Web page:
Sergio Romero Q&A: Man United’s Europa League keeper intends to stay and fight for No 1 jersey
Sergio Romero may be Argentina’s first choice goalkeeper, but he’s a reserve at Manchester United. Except in the Europa League, where he started 12 of United’s 15 games in this season’s run to a successful final victory against Ajax in Stockholm. Romero didn’t start in the two games which United lost in the competition and was on the winning side in nine of the games he started. We caught up with the 30-year-old two hours after the final whistle in Stockholm.
How are you feeling?
Good, because we have finished the tournament as we wanted which was to win it. We knew the Europa League wouldn’t be easy, it was a very difficult tournament but thanks to God we did a great job in the final and go home happy.
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How was the atmosphere in the stadium?
Fantastic, many people came from Manchester to give us their support, more than 10,000. That people accompany us is important, they’ve showed their support all through the year, in the League Cup, the Premier League, the FA Cup and the Europa League. The fans have always been there supporting us and cheering us on so we can do well so it makes us very happy to be able give them this trophy
What has been your best moment in the Europa League run?
There were many moments when I returned home very happy. I’ve kept a lot of clean sheets and helped my teammates on a lot of occasions and that’s given me enormous satisfaction. So I have to thank the coaching staff for showing faith in me and my teammates who made a lot of effort to make me feel tranquil, and ending with the cup in our hands makes us doubly happy.
What was Jose Mourinho’s message following the attack in Manchester?
We spoke yesterday when we were in Manchester. It wasn’t good what happened. No one in Manchester or anywhere deserves this; they deserve to live in peace with tranquillity, every person and family has their own problems with different things so we hope this ends soon because people need to live in tranquillity. We knew when it happened that the Europa League would be a nice prize for the people although obviously winning doesn’t change anything for the families affected. There are families suffering who have lost a mother, a father or a child, and football can’t change that at all, but all we can do is try to bring a bit of tranquillity to the fans.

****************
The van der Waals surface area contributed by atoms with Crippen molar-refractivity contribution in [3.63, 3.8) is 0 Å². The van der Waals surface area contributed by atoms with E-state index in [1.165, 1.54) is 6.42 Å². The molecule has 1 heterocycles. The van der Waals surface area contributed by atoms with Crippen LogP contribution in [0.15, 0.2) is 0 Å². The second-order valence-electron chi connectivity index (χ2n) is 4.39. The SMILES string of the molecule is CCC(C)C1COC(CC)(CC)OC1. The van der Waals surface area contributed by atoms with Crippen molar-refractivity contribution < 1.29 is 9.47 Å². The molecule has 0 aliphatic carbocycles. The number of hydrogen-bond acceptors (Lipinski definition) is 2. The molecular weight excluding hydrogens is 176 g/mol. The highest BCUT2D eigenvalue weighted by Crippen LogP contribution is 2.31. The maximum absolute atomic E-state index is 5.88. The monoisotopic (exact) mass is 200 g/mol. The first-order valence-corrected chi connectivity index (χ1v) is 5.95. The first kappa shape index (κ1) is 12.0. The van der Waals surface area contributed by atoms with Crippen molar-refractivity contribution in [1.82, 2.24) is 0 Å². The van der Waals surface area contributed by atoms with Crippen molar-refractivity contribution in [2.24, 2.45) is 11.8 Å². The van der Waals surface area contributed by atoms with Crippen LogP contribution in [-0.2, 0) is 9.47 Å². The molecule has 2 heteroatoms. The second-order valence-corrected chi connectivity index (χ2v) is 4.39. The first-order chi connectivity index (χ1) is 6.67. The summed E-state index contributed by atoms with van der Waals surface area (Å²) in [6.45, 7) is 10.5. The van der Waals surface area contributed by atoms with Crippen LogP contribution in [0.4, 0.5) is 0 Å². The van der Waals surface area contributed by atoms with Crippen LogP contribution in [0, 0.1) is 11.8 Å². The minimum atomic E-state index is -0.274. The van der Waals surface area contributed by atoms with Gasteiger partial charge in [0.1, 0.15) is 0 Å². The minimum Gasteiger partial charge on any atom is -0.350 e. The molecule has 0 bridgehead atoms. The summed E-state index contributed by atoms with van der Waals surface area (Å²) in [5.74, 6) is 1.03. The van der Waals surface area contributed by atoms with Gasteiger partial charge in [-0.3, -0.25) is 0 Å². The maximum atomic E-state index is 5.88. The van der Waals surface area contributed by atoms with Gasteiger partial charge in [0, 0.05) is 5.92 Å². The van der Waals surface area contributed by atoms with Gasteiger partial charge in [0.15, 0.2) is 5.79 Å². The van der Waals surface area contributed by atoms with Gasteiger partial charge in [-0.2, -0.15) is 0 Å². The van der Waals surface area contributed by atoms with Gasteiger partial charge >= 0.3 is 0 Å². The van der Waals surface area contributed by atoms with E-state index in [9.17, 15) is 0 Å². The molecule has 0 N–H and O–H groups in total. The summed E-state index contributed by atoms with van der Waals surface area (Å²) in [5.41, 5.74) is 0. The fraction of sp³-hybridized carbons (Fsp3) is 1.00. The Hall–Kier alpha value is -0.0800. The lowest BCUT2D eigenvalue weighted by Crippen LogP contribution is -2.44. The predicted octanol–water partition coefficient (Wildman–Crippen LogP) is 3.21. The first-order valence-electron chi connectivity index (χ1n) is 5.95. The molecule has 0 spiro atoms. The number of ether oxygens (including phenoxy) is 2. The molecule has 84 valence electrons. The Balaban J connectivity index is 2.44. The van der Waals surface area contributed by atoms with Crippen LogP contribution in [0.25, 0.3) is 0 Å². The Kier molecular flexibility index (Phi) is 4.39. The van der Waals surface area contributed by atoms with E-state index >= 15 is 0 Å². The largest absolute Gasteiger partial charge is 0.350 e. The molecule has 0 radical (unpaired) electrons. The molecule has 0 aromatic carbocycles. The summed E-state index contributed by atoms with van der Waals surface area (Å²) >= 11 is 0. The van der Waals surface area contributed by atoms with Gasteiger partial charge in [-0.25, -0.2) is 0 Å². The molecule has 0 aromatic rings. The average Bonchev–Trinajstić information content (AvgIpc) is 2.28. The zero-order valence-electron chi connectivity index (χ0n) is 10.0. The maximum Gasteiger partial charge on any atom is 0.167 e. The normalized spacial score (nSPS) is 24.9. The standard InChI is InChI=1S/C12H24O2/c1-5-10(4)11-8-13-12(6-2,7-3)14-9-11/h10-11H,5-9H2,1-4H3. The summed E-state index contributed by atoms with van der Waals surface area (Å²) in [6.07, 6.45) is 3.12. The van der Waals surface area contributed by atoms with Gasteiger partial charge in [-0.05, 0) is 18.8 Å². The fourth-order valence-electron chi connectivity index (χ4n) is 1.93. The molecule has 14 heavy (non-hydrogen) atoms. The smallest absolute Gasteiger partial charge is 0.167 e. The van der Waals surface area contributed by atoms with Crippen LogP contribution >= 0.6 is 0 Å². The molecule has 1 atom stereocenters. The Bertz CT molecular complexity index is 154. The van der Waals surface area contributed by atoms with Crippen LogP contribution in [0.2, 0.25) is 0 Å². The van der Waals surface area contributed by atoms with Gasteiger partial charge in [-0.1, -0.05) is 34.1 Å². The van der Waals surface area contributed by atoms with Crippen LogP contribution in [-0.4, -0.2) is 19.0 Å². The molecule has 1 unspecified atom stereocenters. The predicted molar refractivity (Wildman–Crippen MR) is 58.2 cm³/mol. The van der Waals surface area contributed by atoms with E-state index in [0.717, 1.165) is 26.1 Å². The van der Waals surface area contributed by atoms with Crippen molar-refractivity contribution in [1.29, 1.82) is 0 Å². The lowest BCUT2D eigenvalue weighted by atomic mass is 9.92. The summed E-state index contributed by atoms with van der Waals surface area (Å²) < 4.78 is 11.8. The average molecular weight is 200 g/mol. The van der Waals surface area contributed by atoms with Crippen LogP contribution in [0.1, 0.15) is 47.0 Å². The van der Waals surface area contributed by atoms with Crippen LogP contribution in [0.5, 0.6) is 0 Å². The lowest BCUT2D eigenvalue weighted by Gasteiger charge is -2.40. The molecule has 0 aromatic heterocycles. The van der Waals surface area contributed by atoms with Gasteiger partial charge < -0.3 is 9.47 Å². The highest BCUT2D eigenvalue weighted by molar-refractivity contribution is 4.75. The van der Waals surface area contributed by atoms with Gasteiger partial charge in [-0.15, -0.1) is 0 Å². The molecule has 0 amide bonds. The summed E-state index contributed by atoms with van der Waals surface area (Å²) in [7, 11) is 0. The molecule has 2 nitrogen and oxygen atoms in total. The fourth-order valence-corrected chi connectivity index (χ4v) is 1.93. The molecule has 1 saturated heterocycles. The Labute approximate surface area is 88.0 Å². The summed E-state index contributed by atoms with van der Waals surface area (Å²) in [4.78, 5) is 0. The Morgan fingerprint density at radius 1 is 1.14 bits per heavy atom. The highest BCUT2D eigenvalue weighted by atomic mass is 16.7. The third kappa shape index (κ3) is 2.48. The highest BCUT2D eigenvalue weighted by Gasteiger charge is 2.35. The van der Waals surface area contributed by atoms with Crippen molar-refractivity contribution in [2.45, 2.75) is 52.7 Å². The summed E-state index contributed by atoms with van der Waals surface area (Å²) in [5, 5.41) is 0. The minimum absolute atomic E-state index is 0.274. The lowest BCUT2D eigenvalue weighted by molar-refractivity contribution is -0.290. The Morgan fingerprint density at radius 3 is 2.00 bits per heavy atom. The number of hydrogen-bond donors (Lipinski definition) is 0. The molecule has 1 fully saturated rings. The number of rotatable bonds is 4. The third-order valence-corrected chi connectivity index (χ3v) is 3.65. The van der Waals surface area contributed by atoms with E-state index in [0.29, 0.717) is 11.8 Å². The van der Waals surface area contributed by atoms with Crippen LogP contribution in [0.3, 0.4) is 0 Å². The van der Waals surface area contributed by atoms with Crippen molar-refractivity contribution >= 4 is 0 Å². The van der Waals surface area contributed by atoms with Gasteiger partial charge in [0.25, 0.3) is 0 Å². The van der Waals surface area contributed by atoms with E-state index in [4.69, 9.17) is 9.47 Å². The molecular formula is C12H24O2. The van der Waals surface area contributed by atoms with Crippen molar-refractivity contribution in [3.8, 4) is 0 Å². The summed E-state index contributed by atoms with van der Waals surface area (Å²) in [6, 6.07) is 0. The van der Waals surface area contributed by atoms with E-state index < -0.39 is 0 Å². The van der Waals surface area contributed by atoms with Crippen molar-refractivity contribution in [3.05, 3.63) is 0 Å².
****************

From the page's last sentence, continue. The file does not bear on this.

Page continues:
How is your life in Manchester?
I’m very grateful as my two small girls now speak English. In Argentina I didn’t have that and now life has allowed me to give them that gift. It’s something very important. I try to speak English as I know it’s very hard for the people living in a foreign country to fit in and the most important thing is to speak the language. People in Manchester try to make a big effort to understand me which is very important.
Why did you choose to join United, even knowing it would be tough to be No 1?
I chose to come here because of what the club is. It’s a huge club, one of the biggest in the world, one of the things I couldn’t leave alone, I couldn’t say no. I knew it might be a little harder here to play a lot and last year with Louis (Van Gaal) I played 12 games. I felt good and so I thought I could be important for the team in those moments despite not playing a lot. Then with Jose I had more involvement, I could play a little more. I’ve been able to show I’m a goalkeeper that can play for this club but you know never know what’s going to happen in the future so you have to keep working hard for what comes next.
What happens next season?
I could be the No 1 or No 2, it all depends on hard work and hard work I have plenty to give. My intention is to stay.
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